Area: 4528 sq km
A year after the Scottish government gave National Park status to Loch Lomond and the Trossachs, the same was given to the Cairngorms. The Cairngorms is Britain's biggest National Park, covering nearly twice as much area as the next largest – the Peak District.
It's not just the area's size that plays a part in bringing in some 1.5 million visitors every year, however, but the alpine semi-tundra moorland, which makes a habitat for rare and interesting wildlife. In fact, some 25%of Britain's threatened species live in the Cairngorms. As such, some 39%of the park's land area has been given over as sites that are important to natural heritage.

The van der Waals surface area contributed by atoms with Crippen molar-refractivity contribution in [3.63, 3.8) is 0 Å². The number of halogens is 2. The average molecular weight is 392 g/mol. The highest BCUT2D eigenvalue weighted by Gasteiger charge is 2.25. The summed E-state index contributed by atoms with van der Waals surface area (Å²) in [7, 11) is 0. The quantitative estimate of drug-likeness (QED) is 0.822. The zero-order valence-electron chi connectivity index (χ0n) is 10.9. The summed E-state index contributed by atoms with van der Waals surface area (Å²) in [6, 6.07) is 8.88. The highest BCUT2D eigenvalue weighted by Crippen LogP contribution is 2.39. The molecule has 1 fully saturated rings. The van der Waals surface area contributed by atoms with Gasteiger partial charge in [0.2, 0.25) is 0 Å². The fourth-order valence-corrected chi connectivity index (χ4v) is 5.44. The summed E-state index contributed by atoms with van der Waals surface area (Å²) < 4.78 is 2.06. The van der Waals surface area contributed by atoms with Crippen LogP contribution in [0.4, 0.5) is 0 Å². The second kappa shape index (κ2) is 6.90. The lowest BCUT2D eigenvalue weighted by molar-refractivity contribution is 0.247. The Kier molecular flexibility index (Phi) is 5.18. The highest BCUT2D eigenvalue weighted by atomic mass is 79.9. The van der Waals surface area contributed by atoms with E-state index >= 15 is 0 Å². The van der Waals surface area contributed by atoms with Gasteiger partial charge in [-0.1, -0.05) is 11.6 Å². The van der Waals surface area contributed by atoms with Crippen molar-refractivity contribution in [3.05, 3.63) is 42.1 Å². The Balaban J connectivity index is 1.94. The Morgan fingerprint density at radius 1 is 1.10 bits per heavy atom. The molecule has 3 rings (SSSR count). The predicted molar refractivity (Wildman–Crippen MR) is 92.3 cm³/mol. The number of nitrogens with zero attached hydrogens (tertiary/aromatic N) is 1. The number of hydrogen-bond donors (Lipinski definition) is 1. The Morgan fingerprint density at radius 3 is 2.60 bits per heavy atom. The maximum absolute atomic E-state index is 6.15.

Many locals and visitors participate in activities such as skiing, hill walking, bird watching, climbing, deer stalking, gliding and fly fishing.
The Cairngorms National Park weather page provides a 5 day weather forecast for many places within the Park and the surrounding area, featuring 3 hourly updates on weather conditions for rainfall, temperature, wind speed and wind direction.
Weather Warnings and alerts for the Cairngorms National Park are also displayed during periods of severe weather from the 5 day weather forecast available for each location by clicking on a marker on the map. We warn the public and emergency responders of severe or hazardous weather which has the potential to cause danger to life or widespread disruption through our National Severe Weather Warning Service. Weather warnings are displayed for rain, snow, wind, fog and ice. For more information please view our weather warnings guide page.